Saturday, November 15, 2014


(image from its amazon page)
Scott Westerfeld

(Tw for death, terrorism, alchohol, suicide mentions, murder)

Darcy Patel wrote a novel in a month. The experience was surreal, and only got more so as she's rocketed into the publishing world. She puts off college, takes days out for editing, finds and apartment in NYC, and falls in love.
Every other chapter is that of Lizzie, Darcy's protagonist. Like Darcy, she's been thrown into a new, strange world. The difference is, Lizzie's a spirit guide.

*Horrible summary is horrible, but short*

There are 599 pages in this book, and the last time I read something so long without taking two week breaks in between chapters was when I read Blood of Olympus. That was for a series I am deeply invested in and feel the need to finish in three days. This? Scott Westerfeld's ranking on my author list is "male author that does not make me feel the need to watch 'Male Novelist Jokes' every other page". It took me more than three days, but managed to get finished before the 200 page book I'm currently putting off by writing this review.

Westerfeld, also, has totally touched down on Poe's Law with Lizzie's chapters. They're satire- but I couldn't tell until I saw something that said so. If you're reading this before you read the book, you should know that. And I have to say, that makes it pretty good satire.

The non-Lizzie chapters were well written, if a bit slow. I don't know if this was just 'writing is slow, so nothing really important will happen for a while' or what, but it didn't seem as fast-paced. Then again, I may just be desensitized to contemporary. It's not my main genre.

The Lizzie chapters give me, now that I know they're a parody, a sort of vertigo. Yeah, they feel a lot like the cheap paranormal romances I love and hate, but they're different- mostly, the love interest would never be named something more than one syllable. Come on, Yamaraj? That's like three. Point is, they were the egregiously obvious parodies I'd expect. Frankly- and I haven't read most of what Scott Westerfeld writes, so give me a pass here- I thought it was totally in line with what an advanced writer might do, if they aren't writing literary fiction by then.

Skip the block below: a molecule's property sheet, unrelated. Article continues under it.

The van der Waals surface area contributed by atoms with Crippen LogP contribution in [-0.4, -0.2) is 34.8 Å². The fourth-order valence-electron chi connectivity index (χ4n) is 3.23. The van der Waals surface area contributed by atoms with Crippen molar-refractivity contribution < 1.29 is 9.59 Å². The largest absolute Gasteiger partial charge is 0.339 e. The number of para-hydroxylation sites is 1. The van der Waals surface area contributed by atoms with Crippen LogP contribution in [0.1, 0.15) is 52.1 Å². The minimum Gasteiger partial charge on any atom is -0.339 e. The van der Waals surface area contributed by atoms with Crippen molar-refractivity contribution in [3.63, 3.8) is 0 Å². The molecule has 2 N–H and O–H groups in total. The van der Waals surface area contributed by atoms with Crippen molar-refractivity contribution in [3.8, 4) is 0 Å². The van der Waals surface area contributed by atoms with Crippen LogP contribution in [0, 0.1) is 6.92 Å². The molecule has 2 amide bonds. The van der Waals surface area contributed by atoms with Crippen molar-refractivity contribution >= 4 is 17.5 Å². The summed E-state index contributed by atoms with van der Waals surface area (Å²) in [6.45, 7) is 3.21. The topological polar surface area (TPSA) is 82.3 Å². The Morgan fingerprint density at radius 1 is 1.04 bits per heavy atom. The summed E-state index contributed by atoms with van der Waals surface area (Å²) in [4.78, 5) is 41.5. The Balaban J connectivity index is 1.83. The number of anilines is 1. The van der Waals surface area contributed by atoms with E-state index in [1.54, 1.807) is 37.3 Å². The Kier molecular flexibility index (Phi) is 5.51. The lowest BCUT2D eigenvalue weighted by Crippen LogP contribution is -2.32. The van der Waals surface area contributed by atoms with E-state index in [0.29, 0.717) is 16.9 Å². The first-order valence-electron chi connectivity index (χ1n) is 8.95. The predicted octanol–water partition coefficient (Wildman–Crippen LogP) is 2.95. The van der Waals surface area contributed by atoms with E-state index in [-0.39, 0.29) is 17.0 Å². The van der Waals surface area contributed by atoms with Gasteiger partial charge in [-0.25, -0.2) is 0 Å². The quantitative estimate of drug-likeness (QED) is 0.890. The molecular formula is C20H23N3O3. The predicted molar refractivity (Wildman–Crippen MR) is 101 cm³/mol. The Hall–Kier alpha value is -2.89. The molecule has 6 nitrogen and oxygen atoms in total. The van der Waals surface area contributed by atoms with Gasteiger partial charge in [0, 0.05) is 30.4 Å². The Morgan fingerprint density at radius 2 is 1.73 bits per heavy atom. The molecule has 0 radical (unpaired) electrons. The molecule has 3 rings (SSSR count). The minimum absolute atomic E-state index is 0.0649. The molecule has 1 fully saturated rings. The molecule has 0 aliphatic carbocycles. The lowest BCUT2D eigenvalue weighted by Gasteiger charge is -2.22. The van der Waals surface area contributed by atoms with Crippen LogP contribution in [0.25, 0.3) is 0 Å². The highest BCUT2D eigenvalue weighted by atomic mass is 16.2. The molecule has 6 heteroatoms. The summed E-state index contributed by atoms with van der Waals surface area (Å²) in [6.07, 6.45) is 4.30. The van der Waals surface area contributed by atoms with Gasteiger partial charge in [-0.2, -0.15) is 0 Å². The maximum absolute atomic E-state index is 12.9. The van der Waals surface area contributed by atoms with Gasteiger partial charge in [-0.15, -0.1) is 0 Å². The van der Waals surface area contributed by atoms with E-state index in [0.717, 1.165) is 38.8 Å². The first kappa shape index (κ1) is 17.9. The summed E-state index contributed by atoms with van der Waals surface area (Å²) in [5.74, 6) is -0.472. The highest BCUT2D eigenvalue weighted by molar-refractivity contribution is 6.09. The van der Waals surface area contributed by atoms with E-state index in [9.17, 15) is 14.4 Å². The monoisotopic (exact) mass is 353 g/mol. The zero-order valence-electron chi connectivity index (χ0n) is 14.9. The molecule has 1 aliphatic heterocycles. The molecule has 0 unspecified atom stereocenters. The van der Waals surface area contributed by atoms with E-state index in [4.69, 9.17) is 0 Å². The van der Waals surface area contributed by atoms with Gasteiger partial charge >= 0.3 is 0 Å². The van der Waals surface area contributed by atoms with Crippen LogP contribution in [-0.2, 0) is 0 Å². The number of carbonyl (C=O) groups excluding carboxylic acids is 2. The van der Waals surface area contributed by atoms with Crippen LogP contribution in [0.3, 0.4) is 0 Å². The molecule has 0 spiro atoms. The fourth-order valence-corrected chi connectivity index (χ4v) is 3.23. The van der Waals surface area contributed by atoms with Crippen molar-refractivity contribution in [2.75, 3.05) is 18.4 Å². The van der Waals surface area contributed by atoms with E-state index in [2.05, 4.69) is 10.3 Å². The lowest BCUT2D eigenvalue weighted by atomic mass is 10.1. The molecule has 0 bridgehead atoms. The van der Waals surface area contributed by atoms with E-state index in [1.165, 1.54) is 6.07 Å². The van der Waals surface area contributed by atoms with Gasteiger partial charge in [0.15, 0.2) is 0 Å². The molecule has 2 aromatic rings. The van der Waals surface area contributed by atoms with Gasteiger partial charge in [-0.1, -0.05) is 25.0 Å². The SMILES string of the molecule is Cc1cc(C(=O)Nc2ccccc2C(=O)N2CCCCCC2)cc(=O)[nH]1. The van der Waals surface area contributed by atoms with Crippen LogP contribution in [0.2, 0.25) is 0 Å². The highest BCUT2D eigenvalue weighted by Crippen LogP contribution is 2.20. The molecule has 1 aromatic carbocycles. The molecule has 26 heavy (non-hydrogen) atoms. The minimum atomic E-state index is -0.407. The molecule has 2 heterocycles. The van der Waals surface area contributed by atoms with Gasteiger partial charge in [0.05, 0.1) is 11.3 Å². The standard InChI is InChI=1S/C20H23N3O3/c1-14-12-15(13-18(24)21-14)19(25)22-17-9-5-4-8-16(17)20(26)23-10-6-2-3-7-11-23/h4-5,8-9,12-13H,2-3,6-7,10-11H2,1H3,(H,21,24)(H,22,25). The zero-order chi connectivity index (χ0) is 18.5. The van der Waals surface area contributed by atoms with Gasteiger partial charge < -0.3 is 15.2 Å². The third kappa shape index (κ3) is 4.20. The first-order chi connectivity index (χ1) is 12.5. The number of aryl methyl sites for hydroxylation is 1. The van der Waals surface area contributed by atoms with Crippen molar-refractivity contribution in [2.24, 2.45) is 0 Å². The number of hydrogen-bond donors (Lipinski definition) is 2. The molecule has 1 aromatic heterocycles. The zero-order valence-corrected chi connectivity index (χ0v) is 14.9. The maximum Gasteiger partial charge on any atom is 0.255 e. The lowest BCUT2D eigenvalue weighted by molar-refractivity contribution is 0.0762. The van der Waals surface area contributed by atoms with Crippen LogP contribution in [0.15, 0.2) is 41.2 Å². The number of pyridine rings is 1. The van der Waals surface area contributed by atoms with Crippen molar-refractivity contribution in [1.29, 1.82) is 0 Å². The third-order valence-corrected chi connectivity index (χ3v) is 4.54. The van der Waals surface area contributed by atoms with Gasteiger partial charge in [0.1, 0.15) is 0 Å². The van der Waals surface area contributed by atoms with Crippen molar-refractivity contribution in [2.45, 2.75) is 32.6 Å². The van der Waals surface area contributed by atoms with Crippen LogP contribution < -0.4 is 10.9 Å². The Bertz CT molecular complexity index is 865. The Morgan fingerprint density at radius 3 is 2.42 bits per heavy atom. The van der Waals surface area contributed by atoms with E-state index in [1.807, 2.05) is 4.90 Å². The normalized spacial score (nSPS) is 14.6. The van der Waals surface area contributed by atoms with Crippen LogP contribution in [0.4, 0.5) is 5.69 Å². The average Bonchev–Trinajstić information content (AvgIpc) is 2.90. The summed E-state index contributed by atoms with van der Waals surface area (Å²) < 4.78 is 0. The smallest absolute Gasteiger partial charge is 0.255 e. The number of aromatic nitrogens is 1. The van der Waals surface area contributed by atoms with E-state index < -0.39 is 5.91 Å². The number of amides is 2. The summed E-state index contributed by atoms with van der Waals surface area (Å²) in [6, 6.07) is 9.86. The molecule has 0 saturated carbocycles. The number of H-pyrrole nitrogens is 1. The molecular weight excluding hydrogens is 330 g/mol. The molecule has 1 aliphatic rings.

The characters in both stories left me torn between 'yes much development very' and 'is this even a real person'. It seems kind of contradictory, but that's how it felt. Sometimes they felt flesh and blood, other times paper and ink. It depended on the chapter.

On the romance: You know how for Mardi Gras there'll be those giant king cakes? And if you get the baby doll baked in the cake, it's good luck? Well, that's how reading Darcy's chapters felt. You have your cake, and cake's amazing. Then you take a bite and get a baby. By which I mean two girls. Together! In a way that isn't portrayed as earth-shattering or nonexistent!

Yamaraj as a love interest was, for a satire, a little too distant. I mean, come on Mr. Westerfeld. YA boyfriend are super clingy and get angry if it's so much implied if the protagonist has friends. If you're going to mock a genre, you got to do it right.


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